Access to dental services is a major healthcare issue. The American Dental Association estimates that dental issues contribute to 164 million lost work hours and 51 million lost school hours annually. And oral health deficiencies have been found to contribute to a host of other health issues. The longer one goes without dental care, the more likely that dental issue will contribute to other health issues, which then require more and often more expensive healthcare.

The University of Nebraska Medical Center report corresponds to a recent report by the National Academy for State Health Policy, which estimates that 85 million Americans lack dental coverage. The lack of coverage is most acute among low-income adults.

In rural communities, as is the case with health insurance, residents are more likely to be uninsured and this fact combined with sparser access to dental services, creates stern challenges for many small town residents in accessing adequate dental care, especially for children. Read more about Rural Areas Lacking Dentists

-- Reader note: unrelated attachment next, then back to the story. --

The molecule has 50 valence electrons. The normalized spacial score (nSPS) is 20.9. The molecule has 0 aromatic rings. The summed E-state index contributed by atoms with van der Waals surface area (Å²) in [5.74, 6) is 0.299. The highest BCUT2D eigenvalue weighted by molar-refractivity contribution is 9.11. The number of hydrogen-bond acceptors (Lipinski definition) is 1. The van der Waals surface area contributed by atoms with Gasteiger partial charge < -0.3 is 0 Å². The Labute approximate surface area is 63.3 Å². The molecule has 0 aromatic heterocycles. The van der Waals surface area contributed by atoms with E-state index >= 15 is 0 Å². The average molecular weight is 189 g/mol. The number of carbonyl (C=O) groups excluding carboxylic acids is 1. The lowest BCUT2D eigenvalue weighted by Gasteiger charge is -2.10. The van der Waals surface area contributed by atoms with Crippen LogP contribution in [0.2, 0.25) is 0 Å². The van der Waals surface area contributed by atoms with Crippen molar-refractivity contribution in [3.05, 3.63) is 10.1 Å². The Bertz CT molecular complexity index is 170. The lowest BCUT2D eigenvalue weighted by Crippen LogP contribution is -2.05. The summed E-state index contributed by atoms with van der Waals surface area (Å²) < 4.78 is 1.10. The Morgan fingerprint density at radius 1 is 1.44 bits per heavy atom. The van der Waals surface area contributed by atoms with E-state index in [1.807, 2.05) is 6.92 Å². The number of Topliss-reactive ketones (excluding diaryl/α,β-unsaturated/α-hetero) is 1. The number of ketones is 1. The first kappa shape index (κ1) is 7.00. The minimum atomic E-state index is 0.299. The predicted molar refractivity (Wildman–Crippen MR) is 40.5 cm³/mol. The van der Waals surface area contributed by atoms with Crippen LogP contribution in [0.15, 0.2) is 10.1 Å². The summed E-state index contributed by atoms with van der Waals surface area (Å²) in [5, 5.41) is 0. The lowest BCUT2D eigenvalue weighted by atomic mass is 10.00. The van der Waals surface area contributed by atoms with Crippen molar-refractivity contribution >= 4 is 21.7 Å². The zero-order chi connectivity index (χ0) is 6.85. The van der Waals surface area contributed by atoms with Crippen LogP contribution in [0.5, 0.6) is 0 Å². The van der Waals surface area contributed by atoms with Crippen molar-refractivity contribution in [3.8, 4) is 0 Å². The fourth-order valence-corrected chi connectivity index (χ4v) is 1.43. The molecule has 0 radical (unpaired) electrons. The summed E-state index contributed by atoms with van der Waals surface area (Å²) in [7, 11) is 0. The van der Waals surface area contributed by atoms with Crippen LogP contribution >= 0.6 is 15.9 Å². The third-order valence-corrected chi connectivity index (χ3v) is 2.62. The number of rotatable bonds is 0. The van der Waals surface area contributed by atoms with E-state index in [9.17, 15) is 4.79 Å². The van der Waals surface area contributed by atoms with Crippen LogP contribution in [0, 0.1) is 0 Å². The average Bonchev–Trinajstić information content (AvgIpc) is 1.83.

• Rural Health
Weekly column

Free Resource Center for Nonprofits

Get FREE access to up-to-date information, statewide listings of trainings and events, and topical experts. Let’s Build Nebraska is a free online resource that increases the capacity, skills, and abilities of individuals assisting nonprofits, community-benefit organizations, and volunteers that strengthen the great state of Nebraska.

Let’s Build Nebraska offers:

  • An extensive resource library featuring knowledge on topics including starting a nonprofit, board development, marketing, financial management, volunteer management, and much more.
  • Access to experienced experts who specialize in the nonprofit sector and have proven success helping nonprofits build organizational capacity.
  • Links to webinars, events, and on-site training that enhances the knowledge of nonprofit professionals, board members, and volunteers.

How you can help:  Visit www.letsbuildnebraska.org or contact letsbuildne@gmail.com to become involved or be included as an expert. You can also follow Let’s Build Nebraska on Facebook, Twitter and blog.

Thank you for your support!

Submitted by Dawn M Garcia, Let's Build Nebraska Project Coordinator Read more about Free Resource Center for Nonprofits

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Op-Ed: Other utilities should buy wind energy

The Midwest gains a lot from investing in wind energy. It is a homegrown resource, and it's abundant -- Nebraska ranks third in the nation for wind energy potential.